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Re: suggested virtual package name: dns-server


On Thu, Jan 09, 2003 at 02:50:26PM -0600, Steve Greenland wrote:
> > On Thu, 2003-01-09 at 18:25, Toni Mueller wrote:
> > > I'm stumbling across a load of dns server software that conflict in
> > > imho spurious ways with each other. 
> Spurious is exactly the right word to use, and the answer is not to have
> a dns-server virtual package to conflict with, but instead remove the
> conflicts.

point taken.

Resolving the conflicts could well mean to maybe not conflict, but to
provide, a certain functionality in the form of a virtual package.

Letting the idea of the virtual package aside for a moment, what then
constitutes a need for a dependency or a conflict? Or asked another
way, when do packagers install a dependency or a conflict? Apart from
obvious reasons like the need for a certain library (in the case of a
dependency), these seem to be mostly laid out according to taste, or
to "the most common (expected) usage by the average user", not the
people who know how and where to bend everything to their wishes.

Going after the most common case and making it easier for
not-so-experienced users imho warrants having a conflict, but
wanting the packages to co-exist on one system asks for the use of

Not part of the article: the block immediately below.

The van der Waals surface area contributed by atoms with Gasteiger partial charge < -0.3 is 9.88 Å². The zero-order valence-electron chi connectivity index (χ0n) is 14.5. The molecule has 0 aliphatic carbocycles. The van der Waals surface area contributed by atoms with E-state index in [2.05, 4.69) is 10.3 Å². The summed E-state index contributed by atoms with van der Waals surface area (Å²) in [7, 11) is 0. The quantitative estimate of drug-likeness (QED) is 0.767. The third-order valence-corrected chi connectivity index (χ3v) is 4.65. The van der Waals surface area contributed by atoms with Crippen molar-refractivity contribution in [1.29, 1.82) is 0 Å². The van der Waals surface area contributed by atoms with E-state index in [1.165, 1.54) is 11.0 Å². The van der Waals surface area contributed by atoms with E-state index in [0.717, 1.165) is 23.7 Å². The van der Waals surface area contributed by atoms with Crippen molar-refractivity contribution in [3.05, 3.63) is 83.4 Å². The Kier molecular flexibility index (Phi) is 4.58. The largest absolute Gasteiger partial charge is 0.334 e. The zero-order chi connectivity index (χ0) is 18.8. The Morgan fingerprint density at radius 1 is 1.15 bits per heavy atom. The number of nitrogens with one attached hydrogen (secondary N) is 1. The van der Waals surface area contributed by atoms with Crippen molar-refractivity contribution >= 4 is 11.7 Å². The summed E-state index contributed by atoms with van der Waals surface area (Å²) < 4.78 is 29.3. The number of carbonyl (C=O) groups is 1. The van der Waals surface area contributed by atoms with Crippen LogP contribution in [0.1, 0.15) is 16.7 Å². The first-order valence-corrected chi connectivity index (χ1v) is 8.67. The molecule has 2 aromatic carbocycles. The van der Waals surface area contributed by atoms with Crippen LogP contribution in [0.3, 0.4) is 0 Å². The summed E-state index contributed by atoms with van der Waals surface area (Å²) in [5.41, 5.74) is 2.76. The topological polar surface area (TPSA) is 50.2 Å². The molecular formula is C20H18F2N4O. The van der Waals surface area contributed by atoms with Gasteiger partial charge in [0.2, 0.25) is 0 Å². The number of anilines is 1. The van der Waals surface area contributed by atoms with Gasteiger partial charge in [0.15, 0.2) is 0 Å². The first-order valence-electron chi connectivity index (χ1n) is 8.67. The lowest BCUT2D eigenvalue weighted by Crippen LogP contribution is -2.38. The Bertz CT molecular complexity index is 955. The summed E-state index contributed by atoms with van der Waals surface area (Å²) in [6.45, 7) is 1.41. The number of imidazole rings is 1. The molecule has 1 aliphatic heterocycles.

alternatives, so that eg. /usr/sbin/sendmail points to sendmail's V8,
exim, and postfix' mail injection program in turn, like choosing this
or that vi clone to be the preferred one over the other five which
are also installed. Only that subsystems like mail and dns are much
more complex than that just in terms of operations.

> If the only reason they conflict is because they have the
> potential to listen on the same port, then they should NOT conflict. As
> someone else pointed out, most can be configured to listen on different
> ports, or different addresses, or both.

Nevertheless, all MTAs conflict with each other, probably because the
skill required to run two of them on one box is too far above average.

> OTOH, if they conflict for other reasons (such as using the same binary
> name or configuration files - I suppose bind and bind9 might fall
> into this category), then they need to explicitly conflict with those
> packages that actually cause a problem.

Sorry, but I disagree. It is currently the case that both packages
contain files that are also in the other package, but this is not
a must. Adding one or the other configuration option or adjusting
the build process a little bit should remove these conflicts.
apache and apache2 have it, too, with a binary name of 'apache'
and 'apache2', respectively (instead of the standard 'httpd').

I think that bind vs. bind9 is a particularly ill suited example for
config files since both binds can use most of the other's config
files. Keeping your setup unchanged across different implementations
of "the same" subsystems is no feature inherent in any of the other
packages I'm aware of.


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